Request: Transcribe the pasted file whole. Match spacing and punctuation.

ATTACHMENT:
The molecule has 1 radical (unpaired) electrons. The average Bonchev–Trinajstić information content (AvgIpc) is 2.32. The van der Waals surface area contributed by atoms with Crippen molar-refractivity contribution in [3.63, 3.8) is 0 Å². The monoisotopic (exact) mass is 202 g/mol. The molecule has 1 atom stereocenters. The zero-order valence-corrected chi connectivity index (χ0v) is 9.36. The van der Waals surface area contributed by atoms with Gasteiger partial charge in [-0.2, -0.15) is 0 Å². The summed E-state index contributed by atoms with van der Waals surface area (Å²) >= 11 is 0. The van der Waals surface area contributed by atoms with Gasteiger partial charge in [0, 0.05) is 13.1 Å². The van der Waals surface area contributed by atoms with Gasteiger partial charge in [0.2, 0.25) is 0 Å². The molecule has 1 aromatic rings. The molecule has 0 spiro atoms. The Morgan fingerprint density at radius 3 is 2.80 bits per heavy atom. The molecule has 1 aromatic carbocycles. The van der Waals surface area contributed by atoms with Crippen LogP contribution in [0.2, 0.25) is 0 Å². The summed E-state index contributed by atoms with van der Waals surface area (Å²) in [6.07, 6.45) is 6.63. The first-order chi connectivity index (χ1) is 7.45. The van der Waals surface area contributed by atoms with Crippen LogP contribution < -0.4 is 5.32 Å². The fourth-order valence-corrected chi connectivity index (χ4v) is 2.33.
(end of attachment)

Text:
The molecule has 1 radical (unpaired) electrons. The average Bonchev–Trinajstić information content (AvgIpc) is 2.32. The van der Waals surface area contributed by atoms with Crippen molar-refractivity contribution in [3.63, 3.8) is 0 Å². The monoisotopic (exact) mass is 202 g/mol. The molecule has 1 atom stereocenters. The zero-order valence-corrected chi connectivity index (χ0v) is 9.36. The van der Waals surface area contributed by atoms with Gasteiger partial charge in [-0.2, -0.15) is 0 Å². The summed E-state index contributed by atoms with van der Waals surface area (Å²) >= 11 is 0. The van der Waals surface area contributed by atoms with Gasteiger partial charge in [0, 0.05) is 13.1 Å². The van der Waals surface area contributed by atoms with Gasteiger partial charge in [0.2, 0.25) is 0 Å². The molecule has 1 aromatic rings. The molecule has 0 spiro atoms. The Morgan fingerprint density at radius 3 is 2.80 bits per heavy atom. The molecule has 1 aromatic carbocycles. The van der Waals surface area contributed by atoms with Crippen LogP contribution in [0.2, 0.25) is 0 Å². The summed E-state index contributed by atoms with van der Waals surface area (Å²) in [6.07, 6.45) is 6.63. The first-order chi connectivity index (χ1) is 7.45. The van der Waals surface area contributed by atoms with Crippen LogP contribution < -0.4 is 5.32 Å². The fourth-order valence-corrected chi connectivity index (χ4v) is 2.33.